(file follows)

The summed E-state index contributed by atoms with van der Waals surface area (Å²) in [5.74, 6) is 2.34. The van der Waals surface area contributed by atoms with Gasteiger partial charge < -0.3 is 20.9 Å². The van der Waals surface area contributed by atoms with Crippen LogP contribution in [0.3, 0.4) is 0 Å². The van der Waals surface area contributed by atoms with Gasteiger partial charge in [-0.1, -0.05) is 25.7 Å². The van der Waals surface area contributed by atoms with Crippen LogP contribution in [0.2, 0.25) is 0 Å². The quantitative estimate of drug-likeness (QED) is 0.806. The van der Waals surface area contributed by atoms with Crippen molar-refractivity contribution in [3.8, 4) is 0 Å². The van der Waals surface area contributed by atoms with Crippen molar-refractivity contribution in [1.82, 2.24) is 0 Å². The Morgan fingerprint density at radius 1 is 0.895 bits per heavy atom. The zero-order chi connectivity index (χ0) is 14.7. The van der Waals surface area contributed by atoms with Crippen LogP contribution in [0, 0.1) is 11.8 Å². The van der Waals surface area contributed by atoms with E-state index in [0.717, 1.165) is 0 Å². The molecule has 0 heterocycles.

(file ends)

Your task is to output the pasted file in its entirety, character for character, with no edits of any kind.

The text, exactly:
The summed E-state index contributed by atoms with van der Waals surface area (Å²) in [5.74, 6) is 2.34. The van der Waals surface area contributed by atoms with Gasteiger partial charge < -0.3 is 20.9 Å². The van der Waals surface area contributed by atoms with Crippen LogP contribution in [0.3, 0.4) is 0 Å². The van der Waals surface area contributed by atoms with Gasteiger partial charge in [-0.1, -0.05) is 25.7 Å². The van der Waals surface area contributed by atoms with Crippen LogP contribution in [0.2, 0.25) is 0 Å². The quantitative estimate of drug-likeness (QED) is 0.806. The van der Waals surface area contributed by atoms with Crippen molar-refractivity contribution in [3.8, 4) is 0 Å². The van der Waals surface area contributed by atoms with Crippen molar-refractivity contribution in [1.82, 2.24) is 0 Å². The Morgan fingerprint density at radius 1 is 0.895 bits per heavy atom. The zero-order chi connectivity index (χ0) is 14.7. The van der Waals surface area contributed by atoms with Crippen LogP contribution in [0, 0.1) is 11.8 Å². The van der Waals surface area contributed by atoms with E-state index in [0.717, 1.165) is 0 Å². The molecule has 0 heterocycles.